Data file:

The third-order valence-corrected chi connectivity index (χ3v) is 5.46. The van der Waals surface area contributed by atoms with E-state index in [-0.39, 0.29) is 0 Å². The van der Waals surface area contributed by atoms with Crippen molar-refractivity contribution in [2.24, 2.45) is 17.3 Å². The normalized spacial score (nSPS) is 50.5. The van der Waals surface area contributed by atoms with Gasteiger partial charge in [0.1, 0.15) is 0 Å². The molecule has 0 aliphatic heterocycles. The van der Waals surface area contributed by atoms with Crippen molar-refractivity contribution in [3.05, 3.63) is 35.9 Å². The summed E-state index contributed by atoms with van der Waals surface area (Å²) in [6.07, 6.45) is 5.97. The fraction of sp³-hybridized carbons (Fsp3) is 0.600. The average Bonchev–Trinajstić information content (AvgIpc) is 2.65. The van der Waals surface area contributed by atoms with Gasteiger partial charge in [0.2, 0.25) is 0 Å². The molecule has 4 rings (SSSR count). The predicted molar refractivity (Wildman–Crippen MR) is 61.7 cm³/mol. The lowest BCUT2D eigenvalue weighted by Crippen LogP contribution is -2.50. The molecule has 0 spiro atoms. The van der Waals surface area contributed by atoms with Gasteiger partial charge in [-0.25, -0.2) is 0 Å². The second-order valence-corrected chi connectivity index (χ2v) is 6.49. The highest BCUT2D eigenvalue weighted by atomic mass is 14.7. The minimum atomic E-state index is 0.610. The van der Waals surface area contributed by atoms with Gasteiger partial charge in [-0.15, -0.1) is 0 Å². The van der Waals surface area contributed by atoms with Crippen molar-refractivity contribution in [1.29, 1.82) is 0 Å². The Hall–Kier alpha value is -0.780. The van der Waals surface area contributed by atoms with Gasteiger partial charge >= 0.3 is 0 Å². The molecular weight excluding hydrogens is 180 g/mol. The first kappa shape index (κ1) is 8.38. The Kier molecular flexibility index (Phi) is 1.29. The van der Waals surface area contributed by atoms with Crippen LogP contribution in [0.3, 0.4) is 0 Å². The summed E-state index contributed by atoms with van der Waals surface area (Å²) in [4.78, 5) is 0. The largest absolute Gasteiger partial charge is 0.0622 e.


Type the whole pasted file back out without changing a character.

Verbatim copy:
The third-order valence-corrected chi connectivity index (χ3v) is 5.46. The van der Waals surface area contributed by atoms with E-state index in [-0.39, 0.29) is 0 Å². The van der Waals surface area contributed by atoms with Crippen molar-refractivity contribution in [2.24, 2.45) is 17.3 Å². The normalized spacial score (nSPS) is 50.5. The van der Waals surface area contributed by atoms with Gasteiger partial charge in [0.1, 0.15) is 0 Å². The molecule has 0 aliphatic heterocycles. The van der Waals surface area contributed by atoms with Crippen molar-refractivity contribution in [3.05, 3.63) is 35.9 Å². The summed E-state index contributed by atoms with van der Waals surface area (Å²) in [6.07, 6.45) is 5.97. The fraction of sp³-hybridized carbons (Fsp3) is 0.600. The average Bonchev–Trinajstić information content (AvgIpc) is 2.65. The van der Waals surface area contributed by atoms with Gasteiger partial charge in [0.2, 0.25) is 0 Å². The molecule has 4 rings (SSSR count). The predicted molar refractivity (Wildman–Crippen MR) is 61.7 cm³/mol. The lowest BCUT2D eigenvalue weighted by Crippen LogP contribution is -2.50. The molecule has 0 spiro atoms. The van der Waals surface area contributed by atoms with Gasteiger partial charge in [-0.25, -0.2) is 0 Å². The second-order valence-corrected chi connectivity index (χ2v) is 6.49. The highest BCUT2D eigenvalue weighted by atomic mass is 14.7. The minimum atomic E-state index is 0.610. The van der Waals surface area contributed by atoms with Gasteiger partial charge in [-0.15, -0.1) is 0 Å². The van der Waals surface area contributed by atoms with Crippen molar-refractivity contribution in [1.29, 1.82) is 0 Å². The Hall–Kier alpha value is -0.780. The van der Waals surface area contributed by atoms with Gasteiger partial charge >= 0.3 is 0 Å². The molecular weight excluding hydrogens is 180 g/mol. The first kappa shape index (κ1) is 8.38. The Kier molecular flexibility index (Phi) is 1.29. The van der Waals surface area contributed by atoms with Crippen LogP contribution in [0.3, 0.4) is 0 Å². The summed E-state index contributed by atoms with van der Waals surface area (Å²) in [4.78, 5) is 0. The largest absolute Gasteiger partial charge is 0.0622 e.